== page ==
THE MERCHANT OF VENICE
Foreword by Mark Rylance
at the Globe 1997
photo: Lawrence Gerald
This book is about love. It is full of knowledge; full of intelligent forms, patterns of initiation, spiritual mysteries; intuitive as they are, they are all reflections only of an indefinable source, and end, for that matter, which is love.
My friend Bassanio, who I am playing at present in the Globe
has urged me to write this down for you. I think what he means to
help me to say, by sharing his words when he falls in love with the
sweet doctor, Portia, is this :
This "confusion in my powers," wilde of nothing" where every something is blent together, this is the subject of our beloved Shakespeare's oration. And we are drawn to it as bees to honey, for our invisible "powers" as human beings are quite astounding. "Our deepest fear is not that we are inadequate. Our deepest fear is that we are powerful beyond measure.", spoke President Mandela. How can we overcome that fear.
From experience I would say that love is the most moving of these powers, and love's ancient ocean currents are indeed beyond measure, the earth of our life subsides daily to their constant influence or dries to desert if denied, the airy thoughts that move across their surface only, must grow lungs of steel if they venture definition into love's pressured depths, even the fiery light of our spirit is no match for the darkness at the bottom.
So, if this is a book about Love, it is a dangerous book to read, as indeed Shakespeare's task was dangerous, because he also sounded the pressured depths of love. If he followed the spirit of his created magus Prospero, he drowned his book than did ever plummet sound. Like Portia, Shakespeare is weary with the Belmont of ideas, and through the illusion of theatre, allows us to risk drowning in this 'confusion in my powers'; to take the common ferry down to our Venetian Sea City of love.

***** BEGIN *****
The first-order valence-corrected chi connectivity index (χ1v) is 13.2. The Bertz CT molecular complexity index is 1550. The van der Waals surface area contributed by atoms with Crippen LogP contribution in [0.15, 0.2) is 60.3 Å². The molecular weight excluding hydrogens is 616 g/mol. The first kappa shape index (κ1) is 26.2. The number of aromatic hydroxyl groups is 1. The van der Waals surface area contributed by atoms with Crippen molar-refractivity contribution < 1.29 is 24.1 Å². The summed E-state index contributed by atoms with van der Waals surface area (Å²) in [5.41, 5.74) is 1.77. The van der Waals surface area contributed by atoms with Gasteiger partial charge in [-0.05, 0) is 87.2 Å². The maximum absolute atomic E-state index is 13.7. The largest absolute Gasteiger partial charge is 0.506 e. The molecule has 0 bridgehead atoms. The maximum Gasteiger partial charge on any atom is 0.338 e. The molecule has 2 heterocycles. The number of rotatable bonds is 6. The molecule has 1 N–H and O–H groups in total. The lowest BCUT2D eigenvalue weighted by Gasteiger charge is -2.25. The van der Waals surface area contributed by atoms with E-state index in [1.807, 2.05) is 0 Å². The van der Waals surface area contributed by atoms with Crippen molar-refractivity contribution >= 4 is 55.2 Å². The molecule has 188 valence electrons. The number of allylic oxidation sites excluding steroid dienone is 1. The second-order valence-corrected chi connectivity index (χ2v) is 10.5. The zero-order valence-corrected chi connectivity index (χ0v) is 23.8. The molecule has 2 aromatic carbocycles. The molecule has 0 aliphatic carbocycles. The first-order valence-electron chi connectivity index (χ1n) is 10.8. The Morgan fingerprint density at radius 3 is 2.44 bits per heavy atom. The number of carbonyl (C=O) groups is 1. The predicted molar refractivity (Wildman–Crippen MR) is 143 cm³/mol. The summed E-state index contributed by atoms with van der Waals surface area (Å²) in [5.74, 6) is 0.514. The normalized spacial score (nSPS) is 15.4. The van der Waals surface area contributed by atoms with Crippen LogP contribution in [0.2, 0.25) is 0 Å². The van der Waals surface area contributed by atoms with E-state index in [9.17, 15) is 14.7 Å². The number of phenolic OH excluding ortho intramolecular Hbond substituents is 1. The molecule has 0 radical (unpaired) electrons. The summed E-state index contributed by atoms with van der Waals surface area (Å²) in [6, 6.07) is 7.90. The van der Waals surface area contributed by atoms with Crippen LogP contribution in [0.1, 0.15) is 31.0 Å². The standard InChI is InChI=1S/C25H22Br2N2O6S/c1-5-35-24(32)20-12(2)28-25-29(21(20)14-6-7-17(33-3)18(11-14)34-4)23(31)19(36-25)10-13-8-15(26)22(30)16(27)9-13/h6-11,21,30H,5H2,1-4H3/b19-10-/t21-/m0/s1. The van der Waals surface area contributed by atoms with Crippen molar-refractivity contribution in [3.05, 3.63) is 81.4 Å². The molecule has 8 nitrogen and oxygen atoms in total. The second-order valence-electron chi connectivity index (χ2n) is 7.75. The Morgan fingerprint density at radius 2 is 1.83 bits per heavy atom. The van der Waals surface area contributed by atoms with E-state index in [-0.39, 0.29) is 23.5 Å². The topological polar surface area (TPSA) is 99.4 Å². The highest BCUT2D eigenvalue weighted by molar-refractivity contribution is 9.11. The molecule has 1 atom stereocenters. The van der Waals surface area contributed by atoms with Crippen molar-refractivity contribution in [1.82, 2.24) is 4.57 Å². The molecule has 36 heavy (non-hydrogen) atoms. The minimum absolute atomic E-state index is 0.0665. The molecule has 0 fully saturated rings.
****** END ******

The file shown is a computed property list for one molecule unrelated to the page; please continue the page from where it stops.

Peter Dawkins' book can't do that for you, if you read unwisely it could actually lift you further into the air of thought, giving the waters of your hearts desire more peril. But read imaginatively, it can be a boat worthy of a phoenician, to sail you out to the deep waters of Shakespeare. You must still then jump into the currents of our own heart, whether you are an actor person like me reading it to help you play on the stage, or an actual person reading to help you play in the yards and galleries of the Globe.
Portia, when she appears as the doctor, reminds us that the form of flesh contains a hidden essence of blood. Peter's work has always helped me to listen to the blood speaking beneath the form of Shakespeare's plays, beating away in Bassanio's veins.
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